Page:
The .375 H&H Magnum

By Chuck Hawks

.375 H&H Mag.
Illustration courtesy of Hornady Mfg. Co.

The big .375 Holland & Holland Magnum is the original belted magnum cartridge, and probably the best known of the medium bore cartridges. The only real competition for the .375 H&H, in terms of either versatility or popularity, is the .338 Winchester Magnum. No other medium bore cartridge for big and dangerous game has such a sterling reputation worldwide.

This enormously useful and successful cartridge was introduced in 1912 by the prestigious London firm of Holland and Holland. In competent hands, and with the right bullet, it is capable of taking any game animal on earth, including thick-skinned dangerous game like elephants, Cape buffalo, and rhino.

It is the most popular medium bore cartridge in both India and Africa, where it is the minimum bore diameter allowed for dangerous game in some jurisdictions. Ammunition is manufactured and distributed worldwide, wherever big and dangerous game is hunted. It is reasonably available in North America, where it is loaded by all three of the big ammunition companies (Federal, Remington, and Winchester), although it may not be stocked in the sporting goods department of a small town hardware store, or a big city department store.

The only real drawback to the .375 H&H, aside from its outsize recoil, is that it is based on a case 2.85 inches long and has an overall cartridge length of 3.6". Unfortunately, this is too long to function in a standard length bolt action; it requires a special "magnum" length action. The rim diameter of this big rimless style case is .532", which became the standard for just about all subsequent belted magnum cases. Holland & Holland's big case pioneered the use of a belt to control headspace, which allowed a lot of body taper and a small 15 degree shoulder. These features were necessary for to accommodate the long stick British cordite powder then in use. They also make for a cartridge that feeds from the box magazine of repeating rifles very reliably, an important consideration for a cartridge to be used on dangerous game. True to its name, the .375 H&H uses .375" diameter bullets. The SAAMI maximum average pressure for the cartridge is 62,000 psi.

Single shot and double rifles were and are chambered for the .375 H&H Mag. But until the Winchester Model 70 appeared in 1937 with an extra long, magnum length action there were no American made bolt actions long enough to accommodate the .375 Mag. This meant that only the wealthiest American sportsmen could afford to have .375's custom built on imported Mauser magnum actions, for such actions were very expensive. This limited the popularity of the .375 in North America for many years.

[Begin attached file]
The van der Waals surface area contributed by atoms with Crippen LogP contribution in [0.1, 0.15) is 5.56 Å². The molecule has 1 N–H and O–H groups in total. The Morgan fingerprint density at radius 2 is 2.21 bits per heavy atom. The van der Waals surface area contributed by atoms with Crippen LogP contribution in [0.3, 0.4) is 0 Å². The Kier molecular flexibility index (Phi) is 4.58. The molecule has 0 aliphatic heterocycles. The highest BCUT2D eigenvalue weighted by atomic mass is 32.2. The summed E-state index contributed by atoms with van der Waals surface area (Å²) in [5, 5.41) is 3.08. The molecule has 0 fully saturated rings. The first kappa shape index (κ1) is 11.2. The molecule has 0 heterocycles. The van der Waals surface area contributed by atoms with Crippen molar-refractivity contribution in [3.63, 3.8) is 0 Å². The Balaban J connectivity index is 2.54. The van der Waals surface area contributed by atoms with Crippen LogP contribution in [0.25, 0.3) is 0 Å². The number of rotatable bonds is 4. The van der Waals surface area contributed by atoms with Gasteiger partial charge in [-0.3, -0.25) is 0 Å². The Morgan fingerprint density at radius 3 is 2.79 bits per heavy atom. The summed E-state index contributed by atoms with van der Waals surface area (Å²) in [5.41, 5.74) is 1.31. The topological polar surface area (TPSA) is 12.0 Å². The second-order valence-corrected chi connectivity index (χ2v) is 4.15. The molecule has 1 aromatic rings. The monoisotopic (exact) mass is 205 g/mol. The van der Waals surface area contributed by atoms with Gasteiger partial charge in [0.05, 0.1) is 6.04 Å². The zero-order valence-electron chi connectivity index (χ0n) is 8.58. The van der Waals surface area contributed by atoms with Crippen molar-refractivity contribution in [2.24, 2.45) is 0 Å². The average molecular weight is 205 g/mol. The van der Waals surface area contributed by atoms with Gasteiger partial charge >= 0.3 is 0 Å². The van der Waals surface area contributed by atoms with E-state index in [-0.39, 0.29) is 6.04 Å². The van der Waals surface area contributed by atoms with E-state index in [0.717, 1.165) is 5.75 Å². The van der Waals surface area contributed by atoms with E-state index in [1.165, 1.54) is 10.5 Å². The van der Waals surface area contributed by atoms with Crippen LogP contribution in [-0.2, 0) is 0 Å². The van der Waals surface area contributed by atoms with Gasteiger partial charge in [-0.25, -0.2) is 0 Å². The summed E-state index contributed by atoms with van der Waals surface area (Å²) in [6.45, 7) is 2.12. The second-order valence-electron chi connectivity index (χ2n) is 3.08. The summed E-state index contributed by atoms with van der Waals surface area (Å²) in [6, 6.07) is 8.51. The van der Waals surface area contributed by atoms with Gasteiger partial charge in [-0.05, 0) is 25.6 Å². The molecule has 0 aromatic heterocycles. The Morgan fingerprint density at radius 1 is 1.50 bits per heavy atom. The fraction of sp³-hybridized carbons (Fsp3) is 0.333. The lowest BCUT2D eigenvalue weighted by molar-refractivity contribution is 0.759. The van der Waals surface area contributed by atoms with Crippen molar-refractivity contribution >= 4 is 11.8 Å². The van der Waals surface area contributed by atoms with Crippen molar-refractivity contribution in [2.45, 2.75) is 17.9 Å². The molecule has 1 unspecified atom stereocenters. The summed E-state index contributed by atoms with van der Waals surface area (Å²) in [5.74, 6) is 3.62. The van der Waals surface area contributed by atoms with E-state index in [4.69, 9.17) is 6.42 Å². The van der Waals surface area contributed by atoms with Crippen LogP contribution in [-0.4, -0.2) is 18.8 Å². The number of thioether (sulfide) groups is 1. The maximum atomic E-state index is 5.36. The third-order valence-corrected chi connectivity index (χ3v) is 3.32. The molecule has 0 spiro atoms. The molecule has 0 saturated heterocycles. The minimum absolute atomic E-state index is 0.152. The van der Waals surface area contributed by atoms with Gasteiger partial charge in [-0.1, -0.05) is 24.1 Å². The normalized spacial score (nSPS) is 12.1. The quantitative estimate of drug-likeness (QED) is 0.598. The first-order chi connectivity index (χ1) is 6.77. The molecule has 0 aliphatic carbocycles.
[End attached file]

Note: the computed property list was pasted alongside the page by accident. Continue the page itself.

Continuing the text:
Today, several major manufacturers chamber their bolt action rifles for the .375 H&H Mag. These include Browning, Remington, Ruger, Sako, Savage, Weatherby, and Winchester.

The .375 not only has the punch for heavy and dangerous game, it shoots flat enough to make it useful for large plains game. Factory loads launch the popular 270 grain spitzer bullet (SD .274), at a muzzle velocity (MV) of 2,690 fps and a muzzle energy (ME) of 4,337 ft. lbs. Remaining energy at 200 yards is 2,234 ft. lbs. This load has about the same trajectory as the 180 grain bullet in a .30-06.

The trajectory of the 270 grain factory load looks like this: +2.7" at 100 yards, +3" at 125 yards, +1.5" at 200 yards, -3" at 268 yards. Thus, with this load the .375 H&H Mag. has a 268 yard maximum point blank range.

There is a 235 grain spitzer bullet (SD .239) factory loaded in Europe and available to reloaders in North America, which can be driven to a MV of 2,930 fps by a maximum load of 84.0 grains of H380 powder (Speer figures).

The 300 grain RN soft point and solid bullets (SD .305), designed for thick-skinned dangerous game, are factory loaded at a MV of 2,530 fps with a ME of 4,265 ft. lbs. The solid (FMJ) bullets are intended primarily for shooting elephants.

The handloader can duplicate or exceed all of these loads. Probably the most popular all-around bullet is the 270 grain spitzer. According to the Speer Relaoding Manual Number 13 their boat-tail spitzer bullet (BC .429) can be driven to a MV of 2611 fps by 76.0 grains of H4350 powder, and 2731 fps by 80.0 graind of H4350. These Speer loads used Winchester brass and CCI primers, and were chronographed in a 24" rifle barrel.

Of course, the price for high velocity with such heavy bullets is recoil. A 9 pound .375 Mag. rifle firing a 270 grain bullet at 2,690 fps generates about 40 ft. lbs. of recoil energy. The .375 hits hard at both ends!

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Copyright 2001, 2012 by Chuck Hawks. All rights reserved.